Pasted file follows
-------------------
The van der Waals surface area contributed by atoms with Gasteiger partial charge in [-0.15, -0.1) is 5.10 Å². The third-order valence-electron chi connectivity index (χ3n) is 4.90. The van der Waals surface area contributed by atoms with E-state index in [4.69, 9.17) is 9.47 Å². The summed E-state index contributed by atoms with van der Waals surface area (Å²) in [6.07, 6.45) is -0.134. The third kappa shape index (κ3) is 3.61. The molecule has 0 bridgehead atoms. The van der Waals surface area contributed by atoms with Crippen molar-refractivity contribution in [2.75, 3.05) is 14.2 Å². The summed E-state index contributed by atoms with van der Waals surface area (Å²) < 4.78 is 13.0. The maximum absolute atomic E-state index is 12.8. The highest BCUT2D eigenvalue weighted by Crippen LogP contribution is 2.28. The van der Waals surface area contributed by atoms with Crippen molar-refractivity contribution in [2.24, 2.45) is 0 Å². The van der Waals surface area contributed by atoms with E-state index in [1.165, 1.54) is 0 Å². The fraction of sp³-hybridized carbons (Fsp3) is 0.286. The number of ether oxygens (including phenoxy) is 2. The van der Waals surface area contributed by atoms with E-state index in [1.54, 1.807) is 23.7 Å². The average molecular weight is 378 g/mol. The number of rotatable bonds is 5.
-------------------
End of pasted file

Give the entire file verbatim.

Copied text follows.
The van der Waals surface area contributed by atoms with Gasteiger partial charge in [-0.15, -0.1) is 5.10 Å². The third-order valence-electron chi connectivity index (χ3n) is 4.90. The van der Waals surface area contributed by atoms with E-state index in [4.69, 9.17) is 9.47 Å². The summed E-state index contributed by atoms with van der Waals surface area (Å²) in [6.07, 6.45) is -0.134. The third kappa shape index (κ3) is 3.61. The molecule has 0 bridgehead atoms. The van der Waals surface area contributed by atoms with Crippen molar-refractivity contribution in [2.75, 3.05) is 14.2 Å². The summed E-state index contributed by atoms with van der Waals surface area (Å²) < 4.78 is 13.0. The maximum absolute atomic E-state index is 12.8. The highest BCUT2D eigenvalue weighted by Crippen LogP contribution is 2.28. The van der Waals surface area contributed by atoms with Crippen molar-refractivity contribution in [2.24, 2.45) is 0 Å². The van der Waals surface area contributed by atoms with E-state index in [1.165, 1.54) is 0 Å². The fraction of sp³-hybridized carbons (Fsp3) is 0.286. The number of ether oxygens (including phenoxy) is 2. The van der Waals surface area contributed by atoms with E-state index in [1.54, 1.807) is 23.7 Å². The average molecular weight is 378 g/mol. The number of rotatable bonds is 5.